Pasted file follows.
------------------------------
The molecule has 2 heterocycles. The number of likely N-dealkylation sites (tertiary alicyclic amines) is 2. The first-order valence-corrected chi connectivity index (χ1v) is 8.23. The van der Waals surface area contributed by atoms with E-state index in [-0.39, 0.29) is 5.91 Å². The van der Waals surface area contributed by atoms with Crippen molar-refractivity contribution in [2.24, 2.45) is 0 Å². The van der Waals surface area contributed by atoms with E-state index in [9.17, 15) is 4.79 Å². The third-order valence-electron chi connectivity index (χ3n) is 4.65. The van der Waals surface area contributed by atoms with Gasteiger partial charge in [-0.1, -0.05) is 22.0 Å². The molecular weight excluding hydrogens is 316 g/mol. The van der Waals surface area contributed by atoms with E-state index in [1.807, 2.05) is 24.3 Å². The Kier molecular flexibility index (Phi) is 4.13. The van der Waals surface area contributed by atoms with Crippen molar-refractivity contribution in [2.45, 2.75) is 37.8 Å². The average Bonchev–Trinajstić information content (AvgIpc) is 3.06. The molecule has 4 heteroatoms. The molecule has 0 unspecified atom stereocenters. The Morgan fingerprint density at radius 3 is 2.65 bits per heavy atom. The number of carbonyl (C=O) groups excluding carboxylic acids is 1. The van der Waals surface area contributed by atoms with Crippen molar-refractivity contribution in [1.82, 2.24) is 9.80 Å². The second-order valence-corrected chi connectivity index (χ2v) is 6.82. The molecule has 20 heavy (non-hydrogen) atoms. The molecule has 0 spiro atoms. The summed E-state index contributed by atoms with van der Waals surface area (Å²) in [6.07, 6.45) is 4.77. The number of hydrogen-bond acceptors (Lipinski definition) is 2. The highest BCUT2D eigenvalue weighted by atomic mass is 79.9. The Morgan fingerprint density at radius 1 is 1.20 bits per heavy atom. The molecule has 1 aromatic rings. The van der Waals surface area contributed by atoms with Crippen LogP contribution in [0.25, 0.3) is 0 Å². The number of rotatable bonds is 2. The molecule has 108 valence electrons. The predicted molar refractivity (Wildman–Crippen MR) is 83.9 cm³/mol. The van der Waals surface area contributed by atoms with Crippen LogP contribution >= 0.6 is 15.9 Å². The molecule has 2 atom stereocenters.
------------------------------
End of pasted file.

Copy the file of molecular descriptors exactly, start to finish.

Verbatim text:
The molecule has 2 heterocycles. The number of likely N-dealkylation sites (tertiary alicyclic amines) is 2. The first-order valence-corrected chi connectivity index (χ1v) is 8.23. The van der Waals surface area contributed by atoms with E-state index in [-0.39, 0.29) is 5.91 Å². The van der Waals surface area contributed by atoms with Crippen molar-refractivity contribution in [2.24, 2.45) is 0 Å². The van der Waals surface area contributed by atoms with E-state index in [9.17, 15) is 4.79 Å². The third-order valence-electron chi connectivity index (χ3n) is 4.65. The van der Waals surface area contributed by atoms with Gasteiger partial charge in [-0.1, -0.05) is 22.0 Å². The molecular weight excluding hydrogens is 316 g/mol. The van der Waals surface area contributed by atoms with E-state index in [1.807, 2.05) is 24.3 Å². The Kier molecular flexibility index (Phi) is 4.13. The van der Waals surface area contributed by atoms with Crippen molar-refractivity contribution in [2.45, 2.75) is 37.8 Å². The average Bonchev–Trinajstić information content (AvgIpc) is 3.06. The molecule has 4 heteroatoms. The molecule has 0 unspecified atom stereocenters. The Morgan fingerprint density at radius 3 is 2.65 bits per heavy atom. The number of carbonyl (C=O) groups excluding carboxylic acids is 1. The van der Waals surface area contributed by atoms with Crippen molar-refractivity contribution in [1.82, 2.24) is 9.80 Å². The second-order valence-corrected chi connectivity index (χ2v) is 6.82. The molecule has 20 heavy (non-hydrogen) atoms. The molecule has 0 spiro atoms. The summed E-state index contributed by atoms with van der Waals surface area (Å²) in [6.07, 6.45) is 4.77. The number of hydrogen-bond acceptors (Lipinski definition) is 2. The highest BCUT2D eigenvalue weighted by atomic mass is 79.9. The Morgan fingerprint density at radius 1 is 1.20 bits per heavy atom. The molecule has 1 aromatic rings. The van der Waals surface area contributed by atoms with Crippen LogP contribution in [0.25, 0.3) is 0 Å². The number of rotatable bonds is 2. The molecule has 108 valence electrons. The predicted molar refractivity (Wildman–Crippen MR) is 83.9 cm³/mol. The van der Waals surface area contributed by atoms with Crippen LogP contribution >= 0.6 is 15.9 Å². The molecule has 2 atom stereocenters.